By the way the massive batik pieces in the pictures; with the smaller matching square piece; are called guntiino, and shaash respectively. Guntiino is like a sari-type garment; the traditional one is the red-striped variety (as worn by the Japanese lady in your other article) and is the true traditional dress of many Somali nomads; but these new silky varieties are now popular (they are not silk but rayon with a waxed coating); and some types even have ironed-on or machine-embroidered sequins on them. The guntiino consists of two pieces; a larger 4 yard approx piece that is wrapped and knotted around the body; and a smaller piece; which is called garbasar like the shawl with diraacs; that is wrapped around the shoulders or the head. Although when properly wrapped it covers properly, traditionally nothing is worn under the guntiino; not even underwear (yikes!) so its not for the faint-hearted or self-conscious. Also if you’re larger or taller you may find the fabric is not enough to wrap; but you can always be ingenious and experiment with more than one set.

    Bizarrely both shaash and guntiino are made not in Somalia or the gulf, but in Mumbai, India; but have traditional Indonesian designs; and the brand names are Arabic; the most popular brands being Abu Fares (father of the Horse!) and Abu Feel (father of the Elephant!). In previous times the married women in Somalia and also in some areas of Ethiopia would wear the shaash upon marriage to distinguish them as a married woman. Until the past 20 years or so it wasn’t common for unmarried women to cover their hair or head at all; and if they did it was usually with a thin filmy rectangular scarf called malqabad. The shaash is roughly akin to a bandana in size; maybe a little larger; and due to its waxy texture can be knotted in all kinds of crazy ways and it will just stick; some ladies even sew a hem on them (they are traditionally unhemmed and worn as it is) and stick wire through it so they can do waves and fan designs with it. Traditionally shaash always had block-printed or screen-printed batik designs as in the picture; but now you get tie-dyed ones, what I call 80s style ones with strange graphical designs on them, or even ones with jaunty designs similar to Italian designer scarves. Sequinned ones are really popular now; but I find them scratchy!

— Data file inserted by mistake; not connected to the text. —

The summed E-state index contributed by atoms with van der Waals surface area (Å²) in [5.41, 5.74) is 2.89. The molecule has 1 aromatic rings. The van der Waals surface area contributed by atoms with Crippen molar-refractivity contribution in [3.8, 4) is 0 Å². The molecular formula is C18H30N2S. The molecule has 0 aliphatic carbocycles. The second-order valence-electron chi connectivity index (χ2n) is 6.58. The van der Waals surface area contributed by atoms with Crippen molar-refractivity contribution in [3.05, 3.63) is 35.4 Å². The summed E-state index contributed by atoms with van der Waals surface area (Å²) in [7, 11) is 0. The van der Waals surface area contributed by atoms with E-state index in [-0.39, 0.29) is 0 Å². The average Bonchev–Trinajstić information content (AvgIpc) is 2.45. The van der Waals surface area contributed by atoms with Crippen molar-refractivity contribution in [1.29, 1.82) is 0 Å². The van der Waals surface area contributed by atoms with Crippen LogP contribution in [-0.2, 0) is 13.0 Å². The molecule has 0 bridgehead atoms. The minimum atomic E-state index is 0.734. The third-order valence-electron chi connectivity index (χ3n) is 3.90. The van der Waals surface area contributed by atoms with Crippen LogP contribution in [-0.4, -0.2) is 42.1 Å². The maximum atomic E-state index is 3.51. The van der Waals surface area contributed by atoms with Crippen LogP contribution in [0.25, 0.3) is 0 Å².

Anyhoo back to the site InshaAllaah by Monday at the latest I hope to have another five diraacs up, this time in fabulous wrist-to-wrist chiffon, and satin fabrics. I have chosen synthetic; but superb quality breathable versions of these fabrics for the diraac itself; one for practicality and affordability purposes as the silk fabrics are very hard to care for especially the satins and fine chiffons yet cost far too much to be used one time only, two because its impossible to find pure silk fabrics in this width. The underskirts are in lingerie quality silky satins with beautiful trims and embroidery, and the shawls are in pure silk chiffon with intricate hand-done rhinestone, hotfix sequin and embroidery work. In addition on the necklines of these ones; not only will I be adding satin trim but embellishing it with carefully matched rhinestone work as well, to tone with all elements of the set. Stay tuned InshaAllaah!

  2. As salaamu alaikum
    Where is the shop in Jeddah? My friend that lives there hasn’t been able to locate it. Thanks,

    Umm Amiyr

  3. Yikes I only saw your post now Umm Amiyr; not sure if you’ll ever read this back but its in a Somali mall ‘Suhefah mall’ next to the Mercure hotel in Al-Kandarah district; it is NOT in the main shopping area in the city centre but a few miles from there.

    • Do you mean “where am I going to get the store number from?”…that would be correct…also…you cant. LOL. She shut her business down as evidenced by the fact her website and FB page are no longer available. Fi aman Allah